Jesus is Lord
Baptists believe that Jesus Christ, being eternally God, only begotten Son and the visible expression of the invisible God, effectively procured salvation for all creation through his death, burial and resurrection. Basic to Baptists is a conviction that Christian life begins, continues and ends as a personal experience with God revealed in Jesus Christ through the witness of the Holy Spirit. Every area of the believer’s life and the life of the church is to be subject to the Lord.
The Sufficiency of Scripture
Baptists believe that God communicates his will through the inspired Word of God. For Baptists, the Bible is the final authority in matters of faith and practice. It is to be interpreted responsibly under the guidance of God’s Holy Spirit within the community of faith.
The Priesthood of All Believers
The Bible affirms the value of each person as having been created in the image of God, and also declares each person morally responsible for his/her own nature and behaviour. Baptists believe that inherent in the worth of each person is also the right and competency of each individual personally to deal directly with God through Jesus Christ. In essence, each person, by faith, becomes his/her own priest before God; hence, the cherished term priesthood of all believers. This implies that all believers share as equals in Christ’s Body, the church, and in turn, have a priestly role toward each other. Baptists believe that everyone that attends a Baptist church has a role to play and can use their God-given skills and talents for the good of the church and the community. These gifts include teaching, evangelism, social action, pastoral care, prayer, healing, taking part in worship, administration or hospitality. A further extension of this principle means that Baptists believe that no group or individual has any right to compel others to believe or worship as they do. Baptists ideally are champions of the cause of religious liberty.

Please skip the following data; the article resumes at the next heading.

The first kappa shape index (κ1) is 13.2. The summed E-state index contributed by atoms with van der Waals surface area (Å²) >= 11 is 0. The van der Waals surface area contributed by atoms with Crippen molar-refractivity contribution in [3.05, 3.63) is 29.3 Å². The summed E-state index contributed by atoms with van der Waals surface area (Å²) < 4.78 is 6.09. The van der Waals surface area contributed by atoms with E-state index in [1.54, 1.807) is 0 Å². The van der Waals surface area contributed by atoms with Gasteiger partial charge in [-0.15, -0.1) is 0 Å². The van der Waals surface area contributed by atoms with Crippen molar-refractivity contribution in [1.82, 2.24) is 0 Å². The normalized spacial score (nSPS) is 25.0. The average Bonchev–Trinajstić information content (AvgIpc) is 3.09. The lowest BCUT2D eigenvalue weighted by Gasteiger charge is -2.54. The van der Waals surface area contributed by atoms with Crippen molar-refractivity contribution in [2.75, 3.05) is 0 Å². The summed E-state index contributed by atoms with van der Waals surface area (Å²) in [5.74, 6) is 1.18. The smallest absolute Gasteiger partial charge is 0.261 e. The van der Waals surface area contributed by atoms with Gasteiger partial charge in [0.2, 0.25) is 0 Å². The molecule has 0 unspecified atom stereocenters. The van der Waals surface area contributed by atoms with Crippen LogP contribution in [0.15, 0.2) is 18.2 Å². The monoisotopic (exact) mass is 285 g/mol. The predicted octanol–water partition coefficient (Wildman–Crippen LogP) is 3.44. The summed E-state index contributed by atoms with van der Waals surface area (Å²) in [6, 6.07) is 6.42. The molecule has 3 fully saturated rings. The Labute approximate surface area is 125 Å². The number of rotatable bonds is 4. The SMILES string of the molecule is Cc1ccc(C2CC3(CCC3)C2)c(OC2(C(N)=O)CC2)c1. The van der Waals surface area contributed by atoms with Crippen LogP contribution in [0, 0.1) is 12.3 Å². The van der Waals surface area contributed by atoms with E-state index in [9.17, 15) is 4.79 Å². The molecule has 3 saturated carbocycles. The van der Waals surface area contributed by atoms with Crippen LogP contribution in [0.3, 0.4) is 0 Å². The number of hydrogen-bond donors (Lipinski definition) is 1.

Mission and Evangelism
We have a story to tell that is mandated by our Lord in the Great Commission of Matthew 28:19-20. Our calling is to share God’s message of love and salvation with each person. Each Christian has a duty to share their faith with others. Baptists continue to be very active in mission efforts, both in local and global contexts.
We recognize that mission is not just evangelism, but also includes promoting justice, social welfare, healing, education and peace in the world. It is a holistic approach that expresses care for both the needs of the human soul and the social needs that affect all of life.
A Believers’ Church